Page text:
Hi friends… there’s been an unexpected hiatus here. I’m sorry for that. Life gets in the way, you know? But don’t worry, I still have two more great lies to share with you. Why don’t I just cut right to the chase and give you today’s lie right off the bat? Here goes…
I can’t rest until everything is done.
This includes, but is not limited to: food prep, cooking, cleaning, pet-feeding, dog-walking, exercise, devotions, and laundry (which, since we are not occasional nudists, NEVER really ends so this one’s basically a joke). So here’s what I do. I make a “to-do” list that involves everything I want to get done in a given day. It’s always really long and totally not attainable, but I make the list anyway. I feel great, intense joy when I cross an item off that list. Look at me go! Dinner is prepped – check. Beds are made – check. I showered – check.
(Yes, I like to include things like “shower” on my lists. It’s who I am.)
But, as the day goes on, my checks are fewer and farther between. Ugh, remember how I wanted to clear all of the too-small clothes out of Boone’s closet? THAT’S not getting done. Oh man — and even though I logged about 12,000 steps chasing after Jonah, AND took the dog on a walk, I didn’t specifically follow an exercise routine, so there’s another thing I can’t check off. By the end of the day, I’m spending a lot more time looking at what isn’t checked off than relishing on what is. Then I begin the internal struggle: do I stay up ridiculously late crossing things off? Or go to sleep a failure?
When those are your only two options, it’s pretty difficult to please yourself.
I fully admit I’m not great at seeing my own accomplishments. I work on positive self talk and setting reasonable goals, but at the end of the day, I like a list that is fully checked off. “Make a smaller list, Jennie!” you may say. Good idea! I’ll get right on that. Today’s lie has been vanquished! I’m done here!
…OK, if it were that simple, this wouldn’t be a persistent lie. Because, you see, some days the stars align. Some days I write a huge list of things to accomplish and then — miracle of miracles — everything gets done. I go to bed with clean floors, happy kids, and absolutely nothing in the laundry baskets. And the feeling when that happens… oh, man. I can’t even explain it. It’s like I’m invincible, safe and secure in all of the work I did. While the Bible says we shouldn’t be judged on works alone, for a stay at home mom? This is nearly spiritual.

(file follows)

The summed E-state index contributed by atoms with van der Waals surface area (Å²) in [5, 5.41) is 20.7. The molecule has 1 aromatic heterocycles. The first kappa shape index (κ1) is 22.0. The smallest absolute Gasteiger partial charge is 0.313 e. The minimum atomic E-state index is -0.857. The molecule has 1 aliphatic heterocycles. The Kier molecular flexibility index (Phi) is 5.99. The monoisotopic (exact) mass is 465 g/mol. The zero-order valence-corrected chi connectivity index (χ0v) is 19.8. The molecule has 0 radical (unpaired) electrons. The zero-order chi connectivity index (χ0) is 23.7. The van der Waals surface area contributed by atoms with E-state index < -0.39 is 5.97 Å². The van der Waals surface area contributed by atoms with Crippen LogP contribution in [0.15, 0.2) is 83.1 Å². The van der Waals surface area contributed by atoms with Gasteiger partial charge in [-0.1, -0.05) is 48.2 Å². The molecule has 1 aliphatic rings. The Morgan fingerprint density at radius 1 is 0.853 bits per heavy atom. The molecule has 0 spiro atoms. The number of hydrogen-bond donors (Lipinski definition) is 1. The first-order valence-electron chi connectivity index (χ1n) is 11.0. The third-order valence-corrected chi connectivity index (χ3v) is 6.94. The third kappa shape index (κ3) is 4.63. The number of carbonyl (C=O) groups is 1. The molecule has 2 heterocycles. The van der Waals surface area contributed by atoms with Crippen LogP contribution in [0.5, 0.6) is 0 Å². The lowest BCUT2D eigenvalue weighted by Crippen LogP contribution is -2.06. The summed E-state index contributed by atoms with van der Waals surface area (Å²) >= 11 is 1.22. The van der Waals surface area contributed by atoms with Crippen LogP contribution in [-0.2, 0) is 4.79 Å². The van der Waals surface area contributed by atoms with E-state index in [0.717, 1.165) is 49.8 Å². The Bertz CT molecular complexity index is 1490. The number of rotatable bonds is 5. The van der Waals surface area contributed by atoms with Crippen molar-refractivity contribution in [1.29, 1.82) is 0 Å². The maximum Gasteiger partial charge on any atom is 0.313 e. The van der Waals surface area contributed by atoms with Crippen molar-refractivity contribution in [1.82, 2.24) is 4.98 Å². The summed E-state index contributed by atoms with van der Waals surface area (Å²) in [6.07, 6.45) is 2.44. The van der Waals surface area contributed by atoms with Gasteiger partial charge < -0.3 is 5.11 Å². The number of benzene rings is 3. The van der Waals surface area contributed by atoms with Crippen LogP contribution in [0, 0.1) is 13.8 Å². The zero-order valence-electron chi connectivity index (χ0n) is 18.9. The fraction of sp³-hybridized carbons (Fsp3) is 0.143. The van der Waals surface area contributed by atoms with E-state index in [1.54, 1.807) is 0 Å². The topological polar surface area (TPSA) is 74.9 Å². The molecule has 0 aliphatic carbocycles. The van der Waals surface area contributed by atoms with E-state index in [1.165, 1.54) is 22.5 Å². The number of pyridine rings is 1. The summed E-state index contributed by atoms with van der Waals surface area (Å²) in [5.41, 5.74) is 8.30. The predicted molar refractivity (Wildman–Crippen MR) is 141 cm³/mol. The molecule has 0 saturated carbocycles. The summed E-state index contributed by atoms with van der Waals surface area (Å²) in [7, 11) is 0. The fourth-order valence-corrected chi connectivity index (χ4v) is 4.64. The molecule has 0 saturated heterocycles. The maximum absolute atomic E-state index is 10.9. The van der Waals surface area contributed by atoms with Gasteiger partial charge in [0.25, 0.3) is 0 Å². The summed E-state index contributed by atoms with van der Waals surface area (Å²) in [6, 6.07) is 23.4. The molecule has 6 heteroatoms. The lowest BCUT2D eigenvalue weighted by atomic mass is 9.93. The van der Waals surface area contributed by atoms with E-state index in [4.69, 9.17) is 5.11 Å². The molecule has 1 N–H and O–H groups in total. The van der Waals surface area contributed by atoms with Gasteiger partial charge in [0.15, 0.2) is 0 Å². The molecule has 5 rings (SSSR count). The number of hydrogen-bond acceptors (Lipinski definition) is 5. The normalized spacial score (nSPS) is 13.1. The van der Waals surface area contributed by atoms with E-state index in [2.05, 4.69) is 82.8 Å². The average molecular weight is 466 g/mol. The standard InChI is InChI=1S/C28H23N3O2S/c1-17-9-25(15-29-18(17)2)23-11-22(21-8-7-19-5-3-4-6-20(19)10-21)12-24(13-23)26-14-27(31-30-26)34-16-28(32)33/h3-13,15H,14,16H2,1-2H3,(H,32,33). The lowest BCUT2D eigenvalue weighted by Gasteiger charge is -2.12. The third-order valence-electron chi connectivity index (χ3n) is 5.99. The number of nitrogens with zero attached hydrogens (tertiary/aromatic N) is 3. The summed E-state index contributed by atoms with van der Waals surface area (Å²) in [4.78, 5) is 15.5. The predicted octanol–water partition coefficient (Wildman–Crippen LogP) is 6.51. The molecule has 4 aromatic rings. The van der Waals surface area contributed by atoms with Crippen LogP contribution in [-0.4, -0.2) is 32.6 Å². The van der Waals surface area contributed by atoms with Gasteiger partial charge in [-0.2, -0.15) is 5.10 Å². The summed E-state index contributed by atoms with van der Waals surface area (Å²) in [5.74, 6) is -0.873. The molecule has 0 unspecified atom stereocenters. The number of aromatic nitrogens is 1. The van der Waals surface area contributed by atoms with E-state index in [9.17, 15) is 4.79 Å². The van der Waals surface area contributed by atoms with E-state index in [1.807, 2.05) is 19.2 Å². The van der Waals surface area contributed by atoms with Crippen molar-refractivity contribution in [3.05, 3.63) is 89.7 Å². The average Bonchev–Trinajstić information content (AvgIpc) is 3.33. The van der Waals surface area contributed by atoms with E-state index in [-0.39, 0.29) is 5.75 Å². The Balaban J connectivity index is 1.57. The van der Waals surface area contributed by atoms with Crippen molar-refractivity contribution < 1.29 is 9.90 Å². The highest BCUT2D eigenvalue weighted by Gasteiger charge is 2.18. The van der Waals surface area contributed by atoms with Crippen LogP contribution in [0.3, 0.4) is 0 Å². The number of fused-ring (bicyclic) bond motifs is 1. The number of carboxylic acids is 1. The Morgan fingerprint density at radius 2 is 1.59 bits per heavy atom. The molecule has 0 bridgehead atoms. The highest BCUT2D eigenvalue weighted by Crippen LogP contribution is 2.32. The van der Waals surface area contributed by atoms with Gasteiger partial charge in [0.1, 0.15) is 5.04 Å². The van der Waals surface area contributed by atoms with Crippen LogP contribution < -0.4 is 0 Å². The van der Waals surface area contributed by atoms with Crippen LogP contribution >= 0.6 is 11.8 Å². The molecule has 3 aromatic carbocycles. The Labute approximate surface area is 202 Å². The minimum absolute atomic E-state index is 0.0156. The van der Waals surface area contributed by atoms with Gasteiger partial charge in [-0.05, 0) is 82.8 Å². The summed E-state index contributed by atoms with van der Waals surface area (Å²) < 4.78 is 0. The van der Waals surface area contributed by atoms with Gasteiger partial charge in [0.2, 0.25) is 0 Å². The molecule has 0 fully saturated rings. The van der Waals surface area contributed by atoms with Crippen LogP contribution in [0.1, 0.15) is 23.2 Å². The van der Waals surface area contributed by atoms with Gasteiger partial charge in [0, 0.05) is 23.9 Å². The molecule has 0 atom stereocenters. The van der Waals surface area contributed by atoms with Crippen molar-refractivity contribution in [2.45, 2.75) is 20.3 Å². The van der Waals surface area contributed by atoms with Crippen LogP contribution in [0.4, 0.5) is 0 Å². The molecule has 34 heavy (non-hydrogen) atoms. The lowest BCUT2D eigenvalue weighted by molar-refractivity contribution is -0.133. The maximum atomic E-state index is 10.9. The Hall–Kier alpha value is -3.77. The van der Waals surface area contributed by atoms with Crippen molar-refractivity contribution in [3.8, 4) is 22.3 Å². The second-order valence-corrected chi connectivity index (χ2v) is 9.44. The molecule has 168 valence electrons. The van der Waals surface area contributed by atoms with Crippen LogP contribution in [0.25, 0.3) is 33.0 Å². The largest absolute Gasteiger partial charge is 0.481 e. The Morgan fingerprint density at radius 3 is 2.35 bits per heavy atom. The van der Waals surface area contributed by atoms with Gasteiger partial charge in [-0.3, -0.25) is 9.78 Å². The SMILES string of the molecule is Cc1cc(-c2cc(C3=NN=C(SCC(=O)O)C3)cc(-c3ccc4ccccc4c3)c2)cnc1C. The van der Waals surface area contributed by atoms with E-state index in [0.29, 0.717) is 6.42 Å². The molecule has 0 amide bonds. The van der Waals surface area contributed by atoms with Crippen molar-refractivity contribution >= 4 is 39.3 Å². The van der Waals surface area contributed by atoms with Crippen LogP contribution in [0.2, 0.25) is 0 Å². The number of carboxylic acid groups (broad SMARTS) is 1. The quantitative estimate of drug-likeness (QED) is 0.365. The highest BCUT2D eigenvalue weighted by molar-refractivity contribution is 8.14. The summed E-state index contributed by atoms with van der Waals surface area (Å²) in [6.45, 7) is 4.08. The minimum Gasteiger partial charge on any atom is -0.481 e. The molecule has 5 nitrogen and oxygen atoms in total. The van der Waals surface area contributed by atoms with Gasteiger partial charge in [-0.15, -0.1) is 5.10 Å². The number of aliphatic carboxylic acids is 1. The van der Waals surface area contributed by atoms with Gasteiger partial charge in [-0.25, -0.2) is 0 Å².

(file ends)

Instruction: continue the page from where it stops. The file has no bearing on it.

So, yes, I will spend days and weeks and months chasing after this high. The coveted “I did it all” award. And every single day that I don’t live up to this outrageous standard, I haven’t really “earned” my end-of-the-day rest.
My thinking on this was challenged by my three year old, Jonah, who truthfully challenges me on many things. One morning, he had just finished playing his long-time favorite game, which I like to call “Dump Out All of the Toys.” Since I did NOT want to add “clean Jonah’s room” to my too-long to-do list, I told him to clean them up. He balked. He whined. He looked at me with pitiful eyes and said “but mooooooom. I can’t! It’s too much for me!” I rolled my eyes and left him in his mess. When I checked in a bit later, nothing had been done. I felt myself at the brink of a meltdown, nearly ready to get out a trash bag and throw away all of the floor toys. Then his sweet little voice asked, “mama, can you help me?”
I wanted to say yes. I wanted to tell him to just go downstairs and I would clean his room. Hey, then I could add it to my to-do list and immediately cross it off. What sweet satisfaction! Not to mention, his room is small and I could take that tiny list-addition and complete it in no time. But I know I can’t and shouldn’t do everything for him, so I said I’d help by talking. He looked confused. I explained:
“I’ll help you by counting the items you pick up. Every time you pick up three items — since you’re three — we’ll have a tiny dance party.”
His eyes lit up at the sound of this. Not long after, he picked up his first three toys and we celebrated with a mini (ten seconds, tops) dance party. He picked up three more toys, and then we danced some more. This went on and on until —
“I did it, mama! I’m all done!”
You would have thought this kid had just run a marathon. He was glowing. He was proud of himself. I watched him complete a task that first seemed daunting but then was done in less than ten minutes. Here’s the trick, though — I knew what he could accomplish even if he couldn’t. He was selling himself short.
And I am often setting myself up for failure.
I expect far too much of my 17 or 18 awake hours each day. I realized I couldn’t keep up my ridiculous daily lists, so now I have general to do lists and daily “DONE” lists. What did I do today? I prepped meals – check. I played with my kids – check. I wrote things I needed to write – check. I can’t explain how the “done” lists have changed my mindset. I still love lists, but now my lists encourage me instead of tearing my down. And at the end of day, I can easily read through a done list… and allow myself to rest.